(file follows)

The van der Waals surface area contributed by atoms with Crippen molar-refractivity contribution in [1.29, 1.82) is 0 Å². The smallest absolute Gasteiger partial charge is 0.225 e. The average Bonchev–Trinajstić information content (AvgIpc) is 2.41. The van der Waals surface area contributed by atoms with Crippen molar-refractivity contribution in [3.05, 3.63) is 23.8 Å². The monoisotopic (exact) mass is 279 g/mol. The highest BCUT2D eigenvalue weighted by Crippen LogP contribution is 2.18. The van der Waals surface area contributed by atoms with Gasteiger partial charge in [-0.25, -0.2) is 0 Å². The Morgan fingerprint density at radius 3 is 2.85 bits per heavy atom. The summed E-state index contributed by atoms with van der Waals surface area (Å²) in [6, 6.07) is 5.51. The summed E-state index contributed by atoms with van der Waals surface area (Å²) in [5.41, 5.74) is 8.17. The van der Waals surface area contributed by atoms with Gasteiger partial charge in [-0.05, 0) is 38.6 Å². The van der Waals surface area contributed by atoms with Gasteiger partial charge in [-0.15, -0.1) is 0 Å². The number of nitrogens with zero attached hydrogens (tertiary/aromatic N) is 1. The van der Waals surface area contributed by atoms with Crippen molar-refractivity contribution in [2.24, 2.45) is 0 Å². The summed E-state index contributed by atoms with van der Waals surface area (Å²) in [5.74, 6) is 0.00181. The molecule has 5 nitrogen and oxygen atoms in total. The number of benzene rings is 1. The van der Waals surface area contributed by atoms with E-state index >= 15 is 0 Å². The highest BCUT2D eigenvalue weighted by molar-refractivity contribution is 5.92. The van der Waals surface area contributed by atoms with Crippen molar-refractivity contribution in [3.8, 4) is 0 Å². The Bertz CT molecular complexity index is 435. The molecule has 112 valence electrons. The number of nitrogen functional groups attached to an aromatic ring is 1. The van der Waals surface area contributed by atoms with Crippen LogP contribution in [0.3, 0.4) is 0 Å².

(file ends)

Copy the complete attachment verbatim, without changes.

The van der Waals surface area contributed by atoms with Crippen molar-refractivity contribution in [1.29, 1.82) is 0 Å². The smallest absolute Gasteiger partial charge is 0.225 e. The average Bonchev–Trinajstić information content (AvgIpc) is 2.41. The van der Waals surface area contributed by atoms with Crippen molar-refractivity contribution in [3.05, 3.63) is 23.8 Å². The monoisotopic (exact) mass is 279 g/mol. The highest BCUT2D eigenvalue weighted by Crippen LogP contribution is 2.18. The van der Waals surface area contributed by atoms with Gasteiger partial charge in [-0.25, -0.2) is 0 Å². The Morgan fingerprint density at radius 3 is 2.85 bits per heavy atom. The summed E-state index contributed by atoms with van der Waals surface area (Å²) in [6, 6.07) is 5.51. The summed E-state index contributed by atoms with van der Waals surface area (Å²) in [5.41, 5.74) is 8.17. The van der Waals surface area contributed by atoms with Gasteiger partial charge in [-0.05, 0) is 38.6 Å². The van der Waals surface area contributed by atoms with Gasteiger partial charge in [-0.15, -0.1) is 0 Å². The number of nitrogens with zero attached hydrogens (tertiary/aromatic N) is 1. The van der Waals surface area contributed by atoms with Crippen molar-refractivity contribution in [2.24, 2.45) is 0 Å². The summed E-state index contributed by atoms with van der Waals surface area (Å²) in [5.74, 6) is 0.00181. The molecule has 5 nitrogen and oxygen atoms in total. The number of benzene rings is 1. The van der Waals surface area contributed by atoms with E-state index >= 15 is 0 Å². The highest BCUT2D eigenvalue weighted by molar-refractivity contribution is 5.92. The van der Waals surface area contributed by atoms with Crippen molar-refractivity contribution in [3.8, 4) is 0 Å². The Bertz CT molecular complexity index is 435. The molecule has 112 valence electrons. The number of nitrogen functional groups attached to an aromatic ring is 1. The van der Waals surface area contributed by atoms with Crippen LogP contribution in [0.3, 0.4) is 0 Å².